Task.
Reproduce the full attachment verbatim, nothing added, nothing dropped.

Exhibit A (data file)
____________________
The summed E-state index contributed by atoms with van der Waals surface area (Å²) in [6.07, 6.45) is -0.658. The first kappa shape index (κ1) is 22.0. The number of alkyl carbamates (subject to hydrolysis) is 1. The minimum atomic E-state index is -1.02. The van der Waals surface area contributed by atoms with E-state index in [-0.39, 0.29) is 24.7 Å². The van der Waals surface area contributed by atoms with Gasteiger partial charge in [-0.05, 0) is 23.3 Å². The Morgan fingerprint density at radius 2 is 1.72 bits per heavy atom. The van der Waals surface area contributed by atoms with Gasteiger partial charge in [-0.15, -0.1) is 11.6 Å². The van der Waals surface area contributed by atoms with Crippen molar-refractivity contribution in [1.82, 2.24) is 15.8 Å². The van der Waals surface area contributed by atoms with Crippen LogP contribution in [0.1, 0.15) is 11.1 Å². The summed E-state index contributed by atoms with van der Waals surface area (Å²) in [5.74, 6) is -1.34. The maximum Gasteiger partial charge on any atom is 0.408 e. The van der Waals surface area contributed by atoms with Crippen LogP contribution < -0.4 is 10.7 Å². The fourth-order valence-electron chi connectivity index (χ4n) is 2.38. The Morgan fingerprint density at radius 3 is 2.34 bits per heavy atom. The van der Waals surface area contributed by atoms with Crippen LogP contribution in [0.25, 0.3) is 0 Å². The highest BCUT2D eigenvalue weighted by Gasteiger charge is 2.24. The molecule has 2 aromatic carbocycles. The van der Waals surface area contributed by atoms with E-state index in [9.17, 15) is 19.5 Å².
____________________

The summed E-state index contributed by atoms with van der Waals surface area (Å²) in [6.07, 6.45) is -0.658. The first kappa shape index (κ1) is 22.0. The number of alkyl carbamates (subject to hydrolysis) is 1. The minimum atomic E-state index is -1.02. The van der Waals surface area contributed by atoms with E-state index in [-0.39, 0.29) is 24.7 Å². The van der Waals surface area contributed by atoms with Gasteiger partial charge in [-0.05, 0) is 23.3 Å². The Morgan fingerprint density at radius 2 is 1.72 bits per heavy atom. The van der Waals surface area contributed by atoms with Gasteiger partial charge in [-0.15, -0.1) is 11.6 Å². The van der Waals surface area contributed by atoms with Crippen molar-refractivity contribution in [1.82, 2.24) is 15.8 Å². The van der Waals surface area contributed by atoms with Crippen LogP contribution in [0.1, 0.15) is 11.1 Å². The summed E-state index contributed by atoms with van der Waals surface area (Å²) in [5.74, 6) is -1.34. The maximum Gasteiger partial charge on any atom is 0.408 e. The van der Waals surface area contributed by atoms with Crippen LogP contribution < -0.4 is 10.7 Å². The fourth-order valence-electron chi connectivity index (χ4n) is 2.38. The Morgan fingerprint density at radius 3 is 2.34 bits per heavy atom. The van der Waals surface area contributed by atoms with Crippen LogP contribution in [0.25, 0.3) is 0 Å². The highest BCUT2D eigenvalue weighted by Gasteiger charge is 2.24. The molecule has 2 aromatic carbocycles. The van der Waals surface area contributed by atoms with E-state index in [9.17, 15) is 19.5 Å².